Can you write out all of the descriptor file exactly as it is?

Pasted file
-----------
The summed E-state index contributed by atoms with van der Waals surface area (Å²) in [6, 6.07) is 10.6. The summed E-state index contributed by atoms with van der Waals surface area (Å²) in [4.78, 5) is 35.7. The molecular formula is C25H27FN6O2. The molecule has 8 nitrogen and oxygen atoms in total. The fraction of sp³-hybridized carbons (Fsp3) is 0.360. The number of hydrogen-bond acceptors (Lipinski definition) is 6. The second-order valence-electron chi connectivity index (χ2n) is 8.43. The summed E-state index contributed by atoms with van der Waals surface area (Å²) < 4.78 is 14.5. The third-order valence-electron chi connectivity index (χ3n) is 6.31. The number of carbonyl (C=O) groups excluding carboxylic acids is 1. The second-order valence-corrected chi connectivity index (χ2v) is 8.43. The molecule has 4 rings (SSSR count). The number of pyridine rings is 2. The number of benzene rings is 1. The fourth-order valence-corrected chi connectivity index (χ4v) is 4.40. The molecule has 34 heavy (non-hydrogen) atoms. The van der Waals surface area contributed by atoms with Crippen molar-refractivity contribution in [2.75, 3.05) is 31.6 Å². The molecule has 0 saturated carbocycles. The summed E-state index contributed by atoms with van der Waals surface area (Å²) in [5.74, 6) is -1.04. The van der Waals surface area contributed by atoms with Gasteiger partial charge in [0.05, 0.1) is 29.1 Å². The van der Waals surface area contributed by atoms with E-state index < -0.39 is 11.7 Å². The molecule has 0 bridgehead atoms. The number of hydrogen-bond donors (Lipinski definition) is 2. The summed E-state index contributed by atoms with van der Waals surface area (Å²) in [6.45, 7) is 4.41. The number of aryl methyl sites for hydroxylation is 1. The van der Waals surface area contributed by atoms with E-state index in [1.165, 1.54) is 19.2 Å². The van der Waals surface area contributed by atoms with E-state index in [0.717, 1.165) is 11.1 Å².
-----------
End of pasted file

The summed E-state index contributed by atoms with van der Waals surface area (Å²) in [6, 6.07) is 10.6. The summed E-state index contributed by atoms with van der Waals surface area (Å²) in [4.78, 5) is 35.7. The molecular formula is C25H27FN6O2. The molecule has 8 nitrogen and oxygen atoms in total. The fraction of sp³-hybridized carbons (Fsp3) is 0.360. The number of hydrogen-bond acceptors (Lipinski definition) is 6. The second-order valence-electron chi connectivity index (χ2n) is 8.43. The summed E-state index contributed by atoms with van der Waals surface area (Å²) < 4.78 is 14.5. The third-order valence-electron chi connectivity index (χ3n) is 6.31. The number of carbonyl (C=O) groups excluding carboxylic acids is 1. The second-order valence-corrected chi connectivity index (χ2v) is 8.43. The molecule has 4 rings (SSSR count). The number of pyridine rings is 2. The number of benzene rings is 1. The fourth-order valence-corrected chi connectivity index (χ4v) is 4.40. The molecule has 34 heavy (non-hydrogen) atoms. The van der Waals surface area contributed by atoms with Crippen molar-refractivity contribution in [2.75, 3.05) is 31.6 Å². The molecule has 0 saturated carbocycles. The summed E-state index contributed by atoms with van der Waals surface area (Å²) in [5.74, 6) is -1.04. The van der Waals surface area contributed by atoms with Gasteiger partial charge in [0.05, 0.1) is 29.1 Å². The van der Waals surface area contributed by atoms with E-state index < -0.39 is 11.7 Å². The molecule has 0 bridgehead atoms. The number of hydrogen-bond donors (Lipinski definition) is 2. The summed E-state index contributed by atoms with van der Waals surface area (Å²) in [6.45, 7) is 4.41. The number of aryl methyl sites for hydroxylation is 1. The van der Waals surface area contributed by atoms with E-state index in [1.165, 1.54) is 19.2 Å². The van der Waals surface area contributed by atoms with E-state index in [0.717, 1.165) is 11.1 Å².